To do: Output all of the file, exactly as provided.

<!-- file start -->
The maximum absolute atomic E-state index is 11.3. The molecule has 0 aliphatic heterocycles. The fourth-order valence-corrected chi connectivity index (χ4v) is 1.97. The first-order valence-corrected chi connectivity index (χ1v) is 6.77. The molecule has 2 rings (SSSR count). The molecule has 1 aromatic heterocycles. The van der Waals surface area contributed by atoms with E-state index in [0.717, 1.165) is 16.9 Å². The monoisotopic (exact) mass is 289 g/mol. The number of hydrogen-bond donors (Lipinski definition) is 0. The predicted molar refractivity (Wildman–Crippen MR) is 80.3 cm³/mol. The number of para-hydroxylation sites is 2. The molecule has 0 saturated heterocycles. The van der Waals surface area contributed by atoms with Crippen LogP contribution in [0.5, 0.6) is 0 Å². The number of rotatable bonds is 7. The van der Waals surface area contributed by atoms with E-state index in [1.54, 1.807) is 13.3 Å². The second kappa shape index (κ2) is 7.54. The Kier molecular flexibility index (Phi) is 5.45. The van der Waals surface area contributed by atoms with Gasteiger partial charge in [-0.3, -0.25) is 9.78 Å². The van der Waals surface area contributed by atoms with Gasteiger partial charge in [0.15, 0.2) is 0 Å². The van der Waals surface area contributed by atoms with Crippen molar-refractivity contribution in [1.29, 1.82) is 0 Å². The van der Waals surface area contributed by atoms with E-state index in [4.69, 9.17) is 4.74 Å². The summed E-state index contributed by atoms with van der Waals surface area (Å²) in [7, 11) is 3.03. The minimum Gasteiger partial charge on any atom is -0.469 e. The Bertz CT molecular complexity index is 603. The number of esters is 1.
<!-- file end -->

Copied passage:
The maximum absolute atomic E-state index is 11.3. The molecule has 0 aliphatic heterocycles. The fourth-order valence-corrected chi connectivity index (χ4v) is 1.97. The first-order valence-corrected chi connectivity index (χ1v) is 6.77. The molecule has 2 rings (SSSR count). The molecule has 1 aromatic heterocycles. The van der Waals surface area contributed by atoms with E-state index in [0.717, 1.165) is 16.9 Å². The monoisotopic (exact) mass is 289 g/mol. The number of hydrogen-bond donors (Lipinski definition) is 0. The predicted molar refractivity (Wildman–Crippen MR) is 80.3 cm³/mol. The number of para-hydroxylation sites is 2. The molecule has 0 saturated heterocycles. The van der Waals surface area contributed by atoms with Crippen LogP contribution in [0.5, 0.6) is 0 Å². The number of rotatable bonds is 7. The van der Waals surface area contributed by atoms with E-state index in [1.54, 1.807) is 13.3 Å². The second kappa shape index (κ2) is 7.54. The Kier molecular flexibility index (Phi) is 5.45. The van der Waals surface area contributed by atoms with Gasteiger partial charge in [-0.3, -0.25) is 9.78 Å². The van der Waals surface area contributed by atoms with Gasteiger partial charge in [0.15, 0.2) is 0 Å². The van der Waals surface area contributed by atoms with Crippen molar-refractivity contribution in [1.29, 1.82) is 0 Å². The van der Waals surface area contributed by atoms with E-state index in [4.69, 9.17) is 4.74 Å². The summed E-state index contributed by atoms with van der Waals surface area (Å²) in [7, 11) is 3.03. The minimum Gasteiger partial charge on any atom is -0.469 e. The Bertz CT molecular complexity index is 603. The number of esters is 1.